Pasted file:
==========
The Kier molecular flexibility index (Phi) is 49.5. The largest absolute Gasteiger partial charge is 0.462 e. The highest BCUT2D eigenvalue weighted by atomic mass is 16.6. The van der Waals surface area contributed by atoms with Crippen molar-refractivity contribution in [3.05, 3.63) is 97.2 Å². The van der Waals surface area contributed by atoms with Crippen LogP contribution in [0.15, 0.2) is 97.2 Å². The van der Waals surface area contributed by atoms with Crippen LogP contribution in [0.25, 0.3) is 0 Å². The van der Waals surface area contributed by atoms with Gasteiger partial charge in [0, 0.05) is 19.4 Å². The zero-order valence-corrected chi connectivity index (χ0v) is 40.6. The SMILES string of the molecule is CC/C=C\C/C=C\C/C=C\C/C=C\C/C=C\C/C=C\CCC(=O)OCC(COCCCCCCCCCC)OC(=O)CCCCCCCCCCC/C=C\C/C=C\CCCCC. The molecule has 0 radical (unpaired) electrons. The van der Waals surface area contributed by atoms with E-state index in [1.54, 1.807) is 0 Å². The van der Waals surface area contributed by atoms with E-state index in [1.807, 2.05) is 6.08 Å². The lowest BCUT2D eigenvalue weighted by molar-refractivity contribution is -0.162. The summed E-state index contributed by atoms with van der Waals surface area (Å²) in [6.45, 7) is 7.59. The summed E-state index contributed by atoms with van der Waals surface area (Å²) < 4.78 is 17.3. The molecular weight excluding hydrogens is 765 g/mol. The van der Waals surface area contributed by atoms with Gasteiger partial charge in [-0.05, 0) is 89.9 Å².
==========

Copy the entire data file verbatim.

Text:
The Kier molecular flexibility index (Phi) is 49.5. The largest absolute Gasteiger partial charge is 0.462 e. The highest BCUT2D eigenvalue weighted by atomic mass is 16.6. The van der Waals surface area contributed by atoms with Crippen molar-refractivity contribution in [3.05, 3.63) is 97.2 Å². The van der Waals surface area contributed by atoms with Crippen LogP contribution in [0.15, 0.2) is 97.2 Å². The van der Waals surface area contributed by atoms with Crippen LogP contribution in [0.25, 0.3) is 0 Å². The van der Waals surface area contributed by atoms with Gasteiger partial charge in [0, 0.05) is 19.4 Å². The zero-order valence-corrected chi connectivity index (χ0v) is 40.6. The SMILES string of the molecule is CC/C=C\C/C=C\C/C=C\C/C=C\C/C=C\C/C=C\CCC(=O)OCC(COCCCCCCCCCC)OC(=O)CCCCCCCCCCC/C=C\C/C=C\CCCCC. The molecule has 0 radical (unpaired) electrons. The van der Waals surface area contributed by atoms with E-state index in [1.54, 1.807) is 0 Å². The van der Waals surface area contributed by atoms with E-state index in [1.807, 2.05) is 6.08 Å². The lowest BCUT2D eigenvalue weighted by molar-refractivity contribution is -0.162. The summed E-state index contributed by atoms with van der Waals surface area (Å²) in [6.45, 7) is 7.59. The summed E-state index contributed by atoms with van der Waals surface area (Å²) < 4.78 is 17.3. The molecular weight excluding hydrogens is 765 g/mol. The van der Waals surface area contributed by atoms with Gasteiger partial charge in [-0.05, 0) is 89.9 Å².